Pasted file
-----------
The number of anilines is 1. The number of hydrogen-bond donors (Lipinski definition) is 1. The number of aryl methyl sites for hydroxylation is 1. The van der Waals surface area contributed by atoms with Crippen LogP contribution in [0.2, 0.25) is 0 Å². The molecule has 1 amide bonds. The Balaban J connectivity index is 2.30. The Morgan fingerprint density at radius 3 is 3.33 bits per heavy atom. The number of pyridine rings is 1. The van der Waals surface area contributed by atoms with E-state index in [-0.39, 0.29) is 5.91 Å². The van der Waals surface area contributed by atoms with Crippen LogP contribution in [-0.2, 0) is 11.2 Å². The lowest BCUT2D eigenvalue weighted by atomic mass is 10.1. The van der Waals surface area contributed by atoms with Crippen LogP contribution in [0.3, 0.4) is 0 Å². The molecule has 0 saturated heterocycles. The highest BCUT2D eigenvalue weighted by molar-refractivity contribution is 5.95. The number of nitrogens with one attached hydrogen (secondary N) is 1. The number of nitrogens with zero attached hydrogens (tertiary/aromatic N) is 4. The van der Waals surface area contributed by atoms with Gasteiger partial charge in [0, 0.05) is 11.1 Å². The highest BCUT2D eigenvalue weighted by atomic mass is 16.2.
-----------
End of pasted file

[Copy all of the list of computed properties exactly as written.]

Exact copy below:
The number of anilines is 1. The number of hydrogen-bond donors (Lipinski definition) is 1. The number of aryl methyl sites for hydroxylation is 1. The van der Waals surface area contributed by atoms with Crippen LogP contribution in [0.2, 0.25) is 0 Å². The molecule has 1 amide bonds. The Balaban J connectivity index is 2.30. The Morgan fingerprint density at radius 3 is 3.33 bits per heavy atom. The number of pyridine rings is 1. The van der Waals surface area contributed by atoms with E-state index in [-0.39, 0.29) is 5.91 Å². The van der Waals surface area contributed by atoms with Crippen LogP contribution in [-0.2, 0) is 11.2 Å². The lowest BCUT2D eigenvalue weighted by atomic mass is 10.1. The van der Waals surface area contributed by atoms with Crippen LogP contribution in [0.3, 0.4) is 0 Å². The molecule has 0 saturated heterocycles. The highest BCUT2D eigenvalue weighted by molar-refractivity contribution is 5.95. The number of nitrogens with one attached hydrogen (secondary N) is 1. The number of nitrogens with zero attached hydrogens (tertiary/aromatic N) is 4. The van der Waals surface area contributed by atoms with Gasteiger partial charge in [0, 0.05) is 11.1 Å². The highest BCUT2D eigenvalue weighted by atomic mass is 16.2.